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Synergistic application of pulmonary 18F-FDG PET/HRCT and computer-based CT analysis with conventional severity measures to refine current risk stratification in idiopathic pulmonary fibrosis (IPF)

Fraioli, F; Lyasheva, M; Porter, JC; Bomanji, J; Shortman, RI; Endozo, R; Wan, S; ... Groves, AM; + view all (2019) Synergistic application of pulmonary 18F-FDG PET/HRCT and computer-based CT analysis with conventional severity measures to refine current risk stratification in idiopathic pulmonary fibrosis (IPF). European Journal of Nuclear Medicine and Molecular Imaging , 46 (10) pp. 2023-2031. 10.1007/s00259-019-04386-5. Green open access

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Abstract

Introduction To investigate the combined performance of quantitative CT (qCT) following a computer algorithm analysis (IMBIO) and 18F-FDG PET/CT to assess survival in patients with idiopathic pulmonary fibrosis (IPF). Methods A total of 113 IPF patients (age 70 ± 9 years) prospectively and consecutively underwent 18F-FDG PET/CT and highresolution CT (HRCT) at our institution. During a mean follow-up of 29.6 ± 26 months, 44 (48%) patients died. As part of the qCT analysis, pattern evaluation of HRCT (using IMBIO software) included the total extent (percentage) of the following features: normal-appearing lung, hyperlucent lung, parenchymal damage (comprising ground-glass opacification, reticular pattern and honeycombing), and the pulmonary vessels. The maximum (SUVmax) and minimum (SUVmin) standardized uptake value (SUV) for 18F-FDG uptake in the lungs, and the target-to-background (SUVmax/SUVmin) ratio (TBR) were quantified using routine region-of-interest (ROI) analysis. Pulmonary functional tests (PFTs) were acquired within 14 days of the PET/CT/HRCT scan. Kaplan–Meier (KM) survival analysis was used to identify associations with mortality. Results Data from 91 patients were available for comparative analysis. The average ± SD GAP [gender, age, physiology] score was 4.2 ± 1.7 (range 0–8). The average ± SD SUVmax, SUVmin, and TBR were 3.4 ± 1.4, 0.7 ± 0.2, and 5.6 ± 2.8, respectively. In all patients, qCT analysis demonstrated a predominantly reticular lung pattern (14.9 ± 12.4%). KM analysis showed that TBR (p = 0.018) and parenchymal damage assessed by qCT (p = 0.0002) were the best predictors of survival. Adding TBR and qCT to the GAP score significantly increased the ability to differentiate between high and low risk (p < 0.0001). Conclusion 18F-FDG PET and qCT are independent and synergistic in predicting mortality in patients with IPF.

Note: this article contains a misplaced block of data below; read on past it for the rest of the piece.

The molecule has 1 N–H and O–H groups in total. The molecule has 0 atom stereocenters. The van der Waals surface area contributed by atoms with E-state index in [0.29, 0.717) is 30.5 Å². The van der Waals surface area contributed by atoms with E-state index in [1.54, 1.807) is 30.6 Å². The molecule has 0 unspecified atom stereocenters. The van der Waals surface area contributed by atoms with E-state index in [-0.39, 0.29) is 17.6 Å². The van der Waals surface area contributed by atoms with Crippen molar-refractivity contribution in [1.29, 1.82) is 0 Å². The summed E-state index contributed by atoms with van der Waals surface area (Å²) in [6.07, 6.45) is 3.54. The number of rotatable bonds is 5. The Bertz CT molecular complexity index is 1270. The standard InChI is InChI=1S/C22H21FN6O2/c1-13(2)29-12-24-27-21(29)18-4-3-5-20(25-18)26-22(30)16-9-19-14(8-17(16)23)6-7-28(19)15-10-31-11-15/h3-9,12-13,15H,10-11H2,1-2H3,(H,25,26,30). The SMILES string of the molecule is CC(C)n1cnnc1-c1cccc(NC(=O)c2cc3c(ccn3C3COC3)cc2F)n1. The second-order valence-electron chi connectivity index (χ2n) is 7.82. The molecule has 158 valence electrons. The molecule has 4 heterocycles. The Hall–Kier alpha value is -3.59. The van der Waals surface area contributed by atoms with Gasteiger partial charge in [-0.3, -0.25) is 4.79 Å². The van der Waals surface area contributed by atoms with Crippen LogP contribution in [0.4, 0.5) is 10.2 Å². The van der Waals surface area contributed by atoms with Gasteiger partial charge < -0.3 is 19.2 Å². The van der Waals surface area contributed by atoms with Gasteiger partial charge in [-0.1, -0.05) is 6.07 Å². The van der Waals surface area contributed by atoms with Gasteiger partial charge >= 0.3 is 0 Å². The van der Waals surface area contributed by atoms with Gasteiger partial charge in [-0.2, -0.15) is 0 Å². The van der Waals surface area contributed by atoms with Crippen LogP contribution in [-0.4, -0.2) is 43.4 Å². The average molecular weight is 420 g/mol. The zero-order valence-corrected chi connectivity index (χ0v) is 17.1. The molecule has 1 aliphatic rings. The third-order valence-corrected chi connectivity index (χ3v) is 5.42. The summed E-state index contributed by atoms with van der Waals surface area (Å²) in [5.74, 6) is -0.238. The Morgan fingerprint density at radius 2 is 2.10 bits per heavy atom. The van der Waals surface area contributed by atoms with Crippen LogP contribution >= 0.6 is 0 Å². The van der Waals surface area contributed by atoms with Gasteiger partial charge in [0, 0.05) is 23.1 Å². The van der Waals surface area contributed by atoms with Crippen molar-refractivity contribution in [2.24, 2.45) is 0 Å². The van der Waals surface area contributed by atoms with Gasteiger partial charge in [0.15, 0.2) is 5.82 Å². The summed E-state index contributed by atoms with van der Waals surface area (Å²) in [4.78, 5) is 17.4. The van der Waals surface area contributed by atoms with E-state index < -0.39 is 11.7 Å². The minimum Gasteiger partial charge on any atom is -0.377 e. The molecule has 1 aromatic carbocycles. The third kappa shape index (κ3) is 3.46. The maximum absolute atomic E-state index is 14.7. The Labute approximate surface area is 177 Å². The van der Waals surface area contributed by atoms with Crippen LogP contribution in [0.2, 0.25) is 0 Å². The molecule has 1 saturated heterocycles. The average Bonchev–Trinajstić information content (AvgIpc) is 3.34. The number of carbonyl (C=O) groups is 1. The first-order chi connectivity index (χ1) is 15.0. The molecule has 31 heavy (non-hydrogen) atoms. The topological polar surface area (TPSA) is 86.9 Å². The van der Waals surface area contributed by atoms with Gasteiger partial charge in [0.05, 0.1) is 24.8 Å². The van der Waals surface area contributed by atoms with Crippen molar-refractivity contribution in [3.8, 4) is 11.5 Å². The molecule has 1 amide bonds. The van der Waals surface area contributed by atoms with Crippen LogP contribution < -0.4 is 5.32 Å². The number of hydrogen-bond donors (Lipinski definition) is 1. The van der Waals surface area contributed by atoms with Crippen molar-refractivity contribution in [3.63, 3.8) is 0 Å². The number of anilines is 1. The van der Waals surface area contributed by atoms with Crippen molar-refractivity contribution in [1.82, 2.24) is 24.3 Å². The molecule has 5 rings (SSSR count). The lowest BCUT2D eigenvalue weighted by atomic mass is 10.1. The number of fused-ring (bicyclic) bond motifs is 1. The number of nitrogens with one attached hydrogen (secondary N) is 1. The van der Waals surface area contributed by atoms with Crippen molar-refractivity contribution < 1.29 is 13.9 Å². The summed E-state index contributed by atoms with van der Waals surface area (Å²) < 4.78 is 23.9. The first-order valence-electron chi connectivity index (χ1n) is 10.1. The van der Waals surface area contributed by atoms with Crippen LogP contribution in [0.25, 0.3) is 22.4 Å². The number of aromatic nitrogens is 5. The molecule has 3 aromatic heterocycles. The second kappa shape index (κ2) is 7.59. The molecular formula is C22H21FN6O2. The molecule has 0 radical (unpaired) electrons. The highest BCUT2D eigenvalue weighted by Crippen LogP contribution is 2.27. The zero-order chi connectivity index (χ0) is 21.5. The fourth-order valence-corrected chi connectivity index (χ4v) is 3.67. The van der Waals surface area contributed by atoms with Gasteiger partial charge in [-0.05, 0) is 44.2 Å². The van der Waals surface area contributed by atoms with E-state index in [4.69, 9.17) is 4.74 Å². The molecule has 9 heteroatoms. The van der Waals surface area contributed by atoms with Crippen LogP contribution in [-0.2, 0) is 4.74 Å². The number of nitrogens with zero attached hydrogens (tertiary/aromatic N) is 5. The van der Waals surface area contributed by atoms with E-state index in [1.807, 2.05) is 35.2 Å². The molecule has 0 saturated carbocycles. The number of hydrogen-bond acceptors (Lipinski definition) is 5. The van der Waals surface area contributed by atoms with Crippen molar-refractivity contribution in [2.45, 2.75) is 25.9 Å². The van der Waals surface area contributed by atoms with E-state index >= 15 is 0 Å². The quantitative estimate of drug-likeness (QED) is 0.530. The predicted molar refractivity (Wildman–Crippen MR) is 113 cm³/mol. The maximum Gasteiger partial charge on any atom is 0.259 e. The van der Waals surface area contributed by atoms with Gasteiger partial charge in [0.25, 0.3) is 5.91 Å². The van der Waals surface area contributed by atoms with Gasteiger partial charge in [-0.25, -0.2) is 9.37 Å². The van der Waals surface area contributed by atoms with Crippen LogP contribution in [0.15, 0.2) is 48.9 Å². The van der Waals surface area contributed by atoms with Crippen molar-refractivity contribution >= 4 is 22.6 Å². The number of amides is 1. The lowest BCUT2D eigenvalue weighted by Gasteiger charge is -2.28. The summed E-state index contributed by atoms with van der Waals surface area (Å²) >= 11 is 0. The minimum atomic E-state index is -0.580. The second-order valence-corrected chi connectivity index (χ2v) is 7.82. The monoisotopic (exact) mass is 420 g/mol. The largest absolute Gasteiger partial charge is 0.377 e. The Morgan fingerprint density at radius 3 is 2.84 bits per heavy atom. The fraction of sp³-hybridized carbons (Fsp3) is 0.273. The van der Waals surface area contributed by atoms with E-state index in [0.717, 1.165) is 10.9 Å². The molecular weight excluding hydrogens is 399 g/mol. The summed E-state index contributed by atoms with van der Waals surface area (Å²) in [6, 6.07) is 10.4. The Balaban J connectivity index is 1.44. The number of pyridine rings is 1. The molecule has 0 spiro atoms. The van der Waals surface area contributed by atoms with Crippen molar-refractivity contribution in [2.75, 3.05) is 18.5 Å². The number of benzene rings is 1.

Type: Article
Title: Synergistic application of pulmonary 18F-FDG PET/HRCT and computer-based CT analysis with conventional severity measures to refine current risk stratification in idiopathic pulmonary fibrosis (IPF)
Location: Germany
Open access status: An open access version is available from UCL Discovery
DOI: 10.1007/s00259-019-04386-5
Publisher version: https://doi.org/10.1007/s00259-019-04386-5
Language: English
Additional information: This article is distributed under the terms of the Creative Commons Attribution 4.0 International License (http://creativecommons.org/licenses/by/4.0/), which permits unrestricted use, distribution, and reproduction in any medium, provided you give appropriate credit to the original author(s) and the source, provide a link to the Creative Commons license, and indicate if changes were made.
Keywords: Idiopathic pulmonary fibrosis .Quantitative computer analysis .Positron emissiontomography .Fluorine-18 FDG and pulmonary vessels
UCL classification: UCL
UCL > Provost and Vice Provost Offices > School of Life and Medical Sciences
UCL > Provost and Vice Provost Offices > School of Life and Medical Sciences > Faculty of Medical Sciences
UCL > Provost and Vice Provost Offices > School of Life and Medical Sciences > Faculty of Medical Sciences > Div of Medicine
UCL > Provost and Vice Provost Offices > School of Life and Medical Sciences > Faculty of Medical Sciences > Div of Medicine > Department of Imaging
UCL > Provost and Vice Provost Offices > School of Life and Medical Sciences > Faculty of Medical Sciences > Div of Medicine > Respiratory Medicine
URI: https://discovery.ucl.ac.uk/id/eprint/10078034
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